Cultural Divide Over Parental Discipline
The New York Times
Cultural differences concerning corporal punishment are causing problems for some immigrant families in the United States who run afoul of child protection laws when they discipline their children. Advocacy groups in New York are trying to inform the city’s immigrant population about welfare laws to keep them out of trouble. May 29. www.nytimes.com/2002/05/29/nyregion/29DISC.html?tntemail1 (registration required).
Trust Betrayed: When Students Are Sexually Abused by Teachers …
American School Board Journal
A sexual abuse expert estimates that 15 percent of students will have been sexually abused by a school staff member by the time they graduate. More schools are screening potential employees – 12 states require screening by law – and taking allegations of abuse more seriously. June. www.asbj.com/current/coverstory.html.
Moms Fight State’s Sex Offender Laws
Detroit Free Press
Teens caught having sex with other underage youth in Michigan risk being placed on the state’s sex offender registry. Some parents think the sex offender registry rules are unfair for teens in committed relationships, and cause unwarranted stigma. A bill giving judges discretion over cases involving teens 16 and younger is working its way through the state legislature. May 30. www.freep.com/news/mich/bill30_20020530.htm.
Feds Nix Articles on Gay Adoption
The Washington Blade
The U.S. Department of Health and Human Services blocked two commentaries and a story on gay adoption from running in an association newsletter funded by the agency. The Association of Administrators of the Interstate Compact on Adoption and Medical Assistance has a five-year contract with the agency worth $150,000 a year to help publish the newsletter. Agency officials said the pieces were not relevant to the readership. The commentaries offered opposing views on gay adoptions; the article reported on Rosie O’Donnell’s public disclosure that she is a lesbian raising three adopted children. May 24. (202) 234-5400, email@example.com.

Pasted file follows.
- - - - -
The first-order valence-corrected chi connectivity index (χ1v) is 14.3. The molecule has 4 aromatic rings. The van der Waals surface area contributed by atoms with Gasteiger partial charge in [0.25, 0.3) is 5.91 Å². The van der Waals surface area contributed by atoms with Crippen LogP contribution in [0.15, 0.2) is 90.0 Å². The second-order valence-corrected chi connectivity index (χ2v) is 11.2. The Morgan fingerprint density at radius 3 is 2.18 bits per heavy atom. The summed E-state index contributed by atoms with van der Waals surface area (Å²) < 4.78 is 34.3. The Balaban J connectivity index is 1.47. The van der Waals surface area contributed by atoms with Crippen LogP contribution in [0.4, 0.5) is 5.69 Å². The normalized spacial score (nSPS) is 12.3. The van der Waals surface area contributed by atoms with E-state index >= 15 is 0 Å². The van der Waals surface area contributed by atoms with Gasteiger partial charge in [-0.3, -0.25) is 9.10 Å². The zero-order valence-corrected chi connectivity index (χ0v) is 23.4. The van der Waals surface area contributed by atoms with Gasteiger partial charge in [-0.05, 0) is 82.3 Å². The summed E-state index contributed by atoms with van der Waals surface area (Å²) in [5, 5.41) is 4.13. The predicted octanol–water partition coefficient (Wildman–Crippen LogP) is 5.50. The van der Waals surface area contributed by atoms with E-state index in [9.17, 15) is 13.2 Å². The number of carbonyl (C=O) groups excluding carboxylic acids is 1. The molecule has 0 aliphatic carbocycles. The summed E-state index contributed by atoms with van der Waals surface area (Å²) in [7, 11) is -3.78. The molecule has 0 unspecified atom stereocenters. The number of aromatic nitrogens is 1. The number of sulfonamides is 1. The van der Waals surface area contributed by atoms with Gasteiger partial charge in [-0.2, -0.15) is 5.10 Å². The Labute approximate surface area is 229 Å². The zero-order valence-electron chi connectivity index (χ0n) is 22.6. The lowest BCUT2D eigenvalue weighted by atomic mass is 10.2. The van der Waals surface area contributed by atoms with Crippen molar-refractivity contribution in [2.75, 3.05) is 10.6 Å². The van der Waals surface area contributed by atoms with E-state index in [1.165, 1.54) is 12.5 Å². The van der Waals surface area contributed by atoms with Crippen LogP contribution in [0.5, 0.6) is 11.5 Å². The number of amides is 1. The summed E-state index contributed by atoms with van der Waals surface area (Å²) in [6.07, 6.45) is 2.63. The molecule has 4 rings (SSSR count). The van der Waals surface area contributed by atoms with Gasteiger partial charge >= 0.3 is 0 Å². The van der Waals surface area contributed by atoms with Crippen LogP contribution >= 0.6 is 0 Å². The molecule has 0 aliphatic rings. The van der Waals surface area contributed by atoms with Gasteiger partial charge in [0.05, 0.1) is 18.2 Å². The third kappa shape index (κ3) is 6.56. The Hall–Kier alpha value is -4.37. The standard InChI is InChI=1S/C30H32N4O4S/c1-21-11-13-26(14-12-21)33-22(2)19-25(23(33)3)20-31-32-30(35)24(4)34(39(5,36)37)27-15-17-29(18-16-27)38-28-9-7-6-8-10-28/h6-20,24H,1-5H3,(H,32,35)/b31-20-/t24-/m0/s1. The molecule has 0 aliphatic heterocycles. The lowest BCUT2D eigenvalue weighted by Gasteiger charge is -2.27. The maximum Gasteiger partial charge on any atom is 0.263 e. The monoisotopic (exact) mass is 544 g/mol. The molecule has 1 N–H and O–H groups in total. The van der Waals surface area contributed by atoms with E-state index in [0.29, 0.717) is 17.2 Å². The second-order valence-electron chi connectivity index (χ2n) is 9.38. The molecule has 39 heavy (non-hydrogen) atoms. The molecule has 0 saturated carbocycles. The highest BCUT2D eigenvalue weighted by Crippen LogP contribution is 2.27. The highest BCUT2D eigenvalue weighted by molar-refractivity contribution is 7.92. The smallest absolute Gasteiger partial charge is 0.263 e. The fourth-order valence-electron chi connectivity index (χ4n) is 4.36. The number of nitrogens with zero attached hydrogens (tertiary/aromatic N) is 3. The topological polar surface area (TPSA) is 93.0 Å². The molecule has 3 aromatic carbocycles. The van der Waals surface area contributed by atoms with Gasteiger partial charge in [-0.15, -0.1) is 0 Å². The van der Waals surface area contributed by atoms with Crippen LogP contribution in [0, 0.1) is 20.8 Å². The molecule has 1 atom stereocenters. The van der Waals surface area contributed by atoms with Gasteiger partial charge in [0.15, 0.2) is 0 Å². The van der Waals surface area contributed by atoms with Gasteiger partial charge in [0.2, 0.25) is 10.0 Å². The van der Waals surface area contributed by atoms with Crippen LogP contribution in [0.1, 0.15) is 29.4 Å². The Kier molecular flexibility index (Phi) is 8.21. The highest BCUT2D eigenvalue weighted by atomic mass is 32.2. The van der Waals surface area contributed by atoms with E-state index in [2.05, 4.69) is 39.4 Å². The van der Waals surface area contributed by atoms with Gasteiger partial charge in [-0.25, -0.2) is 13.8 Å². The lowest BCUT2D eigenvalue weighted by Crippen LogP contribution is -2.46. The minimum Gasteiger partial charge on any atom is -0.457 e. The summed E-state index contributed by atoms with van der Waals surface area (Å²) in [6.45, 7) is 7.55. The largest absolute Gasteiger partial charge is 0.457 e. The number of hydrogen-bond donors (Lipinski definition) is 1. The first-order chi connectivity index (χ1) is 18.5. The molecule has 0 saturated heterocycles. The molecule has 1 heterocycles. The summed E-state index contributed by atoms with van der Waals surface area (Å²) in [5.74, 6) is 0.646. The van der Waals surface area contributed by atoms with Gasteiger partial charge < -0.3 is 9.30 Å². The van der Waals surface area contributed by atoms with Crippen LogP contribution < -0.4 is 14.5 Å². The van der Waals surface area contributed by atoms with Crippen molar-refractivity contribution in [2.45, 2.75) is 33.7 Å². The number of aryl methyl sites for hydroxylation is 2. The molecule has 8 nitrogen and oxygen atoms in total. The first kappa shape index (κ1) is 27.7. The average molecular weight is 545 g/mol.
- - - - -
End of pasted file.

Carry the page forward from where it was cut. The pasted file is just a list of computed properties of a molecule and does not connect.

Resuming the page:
Sex Abuses in Schools Draw Little Attention; Incidents Between Teens and Teachers Are Not Rare
Associated Press, Contra Costa Times
Although teacher-student sex cases are not rare across the country,
they receive little national attention beyond a few sensational cases. Some experts point to a widespread permissive attitude toward such relationships and cite a lack of national reporting procedures. June 9. http://www.bayarea.com/mld/cctimes/2002/%2006/09/news/state/3431921.htm ($2.95 retrieval fee).
School ‘Bonding’ Effort Shows Lasting Results
National Public Radio
A Seattle program that helped children “bond” or feel a sense of belonging to their elementary schools has shown dramatic benefits as the children grow into adults. Students who were enrolled in the Skills, Opportunities And Recognition program, or SOAR, later did better in school and had lower rates of dropping out, delinquent behaviors, teen pregnancies and substance abuse. May 23. www.npr.org/programs/morning/features/2002/may/teens/index.html.
The National Mental Health Association announced winners of its 2002 media awards in June. Following are the association’s descriptions of winners of youth-related stories.
It’s a Crime: How America’s Mentally Ill Teens Are Trapped in Juvenile Lockups
Steve Twedt, Pittsburgh Post-Gazette
A series that takes a hard look at America’s juvenile justice system and a model program to help kids in crisis. Winner, newspapers with a circulation of more than 100,000.
Youth at Risk
Eric Newhouse, Great Falls Tribune (Mont.)
An in-depth series that brings to light issues surrounding kids with mental illness in Montana. Winner, newspapers with a circulation of less than 100,000.
Crashing Hard Into Adulthood
Gail Fisher, Los Angeles Times
A compelling photographic essay documenting the lives of three young adults after they left the foster care system. Winner, photojournalism.